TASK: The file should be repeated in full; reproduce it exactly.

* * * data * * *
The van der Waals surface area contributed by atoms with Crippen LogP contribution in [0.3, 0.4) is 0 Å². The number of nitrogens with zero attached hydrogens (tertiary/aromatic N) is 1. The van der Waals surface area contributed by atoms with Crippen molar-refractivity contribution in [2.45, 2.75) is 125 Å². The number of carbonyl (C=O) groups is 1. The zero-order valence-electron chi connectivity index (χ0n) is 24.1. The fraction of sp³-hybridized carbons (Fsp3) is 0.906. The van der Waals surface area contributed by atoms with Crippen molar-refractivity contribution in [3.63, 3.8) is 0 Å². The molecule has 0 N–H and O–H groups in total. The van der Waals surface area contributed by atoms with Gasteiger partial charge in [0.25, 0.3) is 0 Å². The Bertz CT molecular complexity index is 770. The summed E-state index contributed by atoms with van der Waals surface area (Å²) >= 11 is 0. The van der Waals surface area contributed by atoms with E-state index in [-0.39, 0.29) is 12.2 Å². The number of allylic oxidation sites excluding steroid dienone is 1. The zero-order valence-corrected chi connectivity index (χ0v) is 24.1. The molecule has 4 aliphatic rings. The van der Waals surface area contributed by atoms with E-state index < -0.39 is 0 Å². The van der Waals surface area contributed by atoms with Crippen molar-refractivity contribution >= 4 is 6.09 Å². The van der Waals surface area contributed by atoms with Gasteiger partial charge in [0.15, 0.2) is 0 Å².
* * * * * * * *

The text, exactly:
The van der Waals surface area contributed by atoms with Crippen LogP contribution in [0.3, 0.4) is 0 Å². The number of nitrogens with zero attached hydrogens (tertiary/aromatic N) is 1. The van der Waals surface area contributed by atoms with Crippen molar-refractivity contribution in [2.45, 2.75) is 125 Å². The number of carbonyl (C=O) groups is 1. The zero-order valence-electron chi connectivity index (χ0n) is 24.1. The fraction of sp³-hybridized carbons (Fsp3) is 0.906. The van der Waals surface area contributed by atoms with Crippen molar-refractivity contribution in [3.63, 3.8) is 0 Å². The molecule has 0 N–H and O–H groups in total. The van der Waals surface area contributed by atoms with Gasteiger partial charge in [0.25, 0.3) is 0 Å². The Bertz CT molecular complexity index is 770. The summed E-state index contributed by atoms with van der Waals surface area (Å²) >= 11 is 0. The van der Waals surface area contributed by atoms with E-state index in [-0.39, 0.29) is 12.2 Å². The number of allylic oxidation sites excluding steroid dienone is 1. The zero-order valence-corrected chi connectivity index (χ0v) is 24.1. The molecule has 4 aliphatic rings. The van der Waals surface area contributed by atoms with E-state index < -0.39 is 0 Å². The van der Waals surface area contributed by atoms with Crippen molar-refractivity contribution >= 4 is 6.09 Å². The van der Waals surface area contributed by atoms with Gasteiger partial charge in [0.15, 0.2) is 0 Å².